Which brings me to books in libraries. I recently wrote this article for The Write Life about what authors should consider if they want their books to gain traction in libraries.

One commenter on the article pointed out that a lot of decisions in libraries tend to be governed by budget. And unfortunately, she's right--libraries not only have to guarantee that their budgets won't be slashed the following year, they have to justify the use of that money.

Which is why articles like Neil Gaiman's are so important. Libraries aren't obsolete due to the internet--they still offer information and books, they're just packaged in a different way. If more people realize this, it increases the likelihood for libraries to get the funding they need, especially if they are seen as a valuable asset to community education.

So if you are an author trying to get your book on a library shelf, see what you can do for your local librarian today to help them serve their community. Conversely, if you are a librarian, perhaps open up your mind to that local author to see what kind of collaborations can develop.

Wednesday, September 14, 2016


I've been a fan of D.J. MacHale for many years, especially his Pendragon series, and when I learned he had a new series, The Library, I couldn't wait to feature it. Book 1, CURSE OF THE BOGGIN, came out on September 6:

Enter the Library, where no one knows how the stories end . . . and finding out will be terrifying.

There’s a place beyond this world, beyond the land of the living, where ghosts go to write their unfinished stories—stories that ended too soon. It’s a place for unexplained phenomena: mysteries that have never been solved, spirits that have never been laid to rest. And there’s only one way in or out.

It’s called the Library, and you can get there with a special key. But beware! Don’t start a story you can’t finish. Because in this library, the stories you can’t finish just might finish you.

Marcus O’Mara is a 13 year old guy at a crossroads. He constantly finds himself in trouble at school, with his friends, and with his adoptive parents. Marcus doesn’t believe things can get any worse for him…until they get worse.

Much worse.

He begins seeing strange and impossible visions; gets thrown into paranormal danger and is haunted by a mysterious ghost with a singular goal: to give him a key.

It’s a key that opens the door to a mysterious library. When that door opens, the incredible adventure for Marcus and his friends begins as they learn the truth about Marcus’ past and uncover the strange world of unfinished stories that are found on the shelves of the Library.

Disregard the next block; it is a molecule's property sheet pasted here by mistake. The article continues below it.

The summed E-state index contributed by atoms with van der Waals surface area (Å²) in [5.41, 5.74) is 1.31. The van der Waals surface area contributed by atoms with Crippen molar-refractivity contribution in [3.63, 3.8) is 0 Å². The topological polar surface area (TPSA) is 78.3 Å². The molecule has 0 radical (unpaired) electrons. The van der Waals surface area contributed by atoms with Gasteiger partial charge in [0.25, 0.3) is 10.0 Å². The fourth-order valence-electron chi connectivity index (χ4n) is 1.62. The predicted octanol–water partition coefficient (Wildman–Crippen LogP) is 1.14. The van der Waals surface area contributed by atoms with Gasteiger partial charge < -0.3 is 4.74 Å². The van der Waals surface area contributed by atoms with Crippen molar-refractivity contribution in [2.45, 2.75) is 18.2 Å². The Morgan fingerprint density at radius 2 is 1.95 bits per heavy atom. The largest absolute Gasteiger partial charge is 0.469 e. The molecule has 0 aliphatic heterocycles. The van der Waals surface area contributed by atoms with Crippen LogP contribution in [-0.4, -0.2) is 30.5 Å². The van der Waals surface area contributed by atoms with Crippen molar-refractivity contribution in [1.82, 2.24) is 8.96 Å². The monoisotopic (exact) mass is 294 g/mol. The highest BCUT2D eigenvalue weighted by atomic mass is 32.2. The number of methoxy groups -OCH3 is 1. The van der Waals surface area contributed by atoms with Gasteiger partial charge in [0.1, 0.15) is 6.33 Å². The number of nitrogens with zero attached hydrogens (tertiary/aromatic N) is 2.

In addition to your bestselling books, you've also written, directed and produced award-winning television series and movies. What do you like most about dabbling with different mediums, and in what ways has your creativity grown in the process?

I’ve always been a storyteller.  From the time I was in elementary school.  My problem was (and sometimes still is) having the discipline to sit down and “write”.  I put “write” in quotes because to me, writing isn’t just about putting words on paper, it’s about creating stories.  All kinds of stories that can be told in so many ways.  That’s why at a young age I gravitated toward filmmaking.  I filmed my stories from the 8th grade all the way through the various TV shows I made.  That spanned four decades.  Yikes.  One of the (many) reasons I decided to start writing novels was that over the years I got consistent feedback from the various people I worked with telling me how much they enjoyed reading my scripts.  Yes, they liked the shows the scripts eventually became, but they were talking about the specific experience of reading the scripts themselves, before anything further was produced.  It got me thinking that, as a storyteller, the idea of eliminating the middle man would be something worth trying.  Meaning, a script isn’t the final product.  It’s only the first step.  The people who watched my shows never actually read any of my scripts.  So I set out to eliminate the middle man, which in this case happened to be the shows.  It put me in a position of having a direct line to the people I was writing for.  What I wrote, they read.  It turned out to be incredibly satisfying because I had complete control over what I wrote.  I didn’t have to worry about the whims of studios or networks.  There were no constraints in regard to budgets or the clock or the weather!  It was so in credibly freeing!

I still love filmmaking.  The idea of bringing a group of talented people together to combine their various visions and expertise to create something special is also wonderfully rewarding.  But in a different way.  I’m actually thinking about going back to try my hand at a show again.  As much as I love the freedom of writing novels, I also miss the challenge of collaborating with a team of talented people.  (Remind me I said that when I’m stuck out in the middle of nowhere at 4 a.m. in the freezing rain)

I do believe that my experience with the screen has greatly influenced the way I write novels.  I’ll never be accused of writing wonderful, poetic prose.  But I do know how to paint a vivid picture using an economy of words.  That comes from having written multiple dozens of scripts.  It doesn’t make for lovely prose, but it does help me to spin exciting yarns.  I also believe that my dialog rings true.  I’ve written multiple thousands of lines of dialog that I’ve actually had performed.  Or directed performances.  I think that’s given me an edge in writing words in my novels that people would actually say.  Again, that doesn’t mean it’s lyrical or poetic, but it’s real.

But in the end, whether you’re writing a novel, a TV show, a movie or a play, you are faced with the exact same challenge. You must create a story about compelling characters who are faced with interesting conflict. It’s the same no matter what the medium.  A good story is a good story, no matter how it’s told.  So the more stories you create, the better you get at it!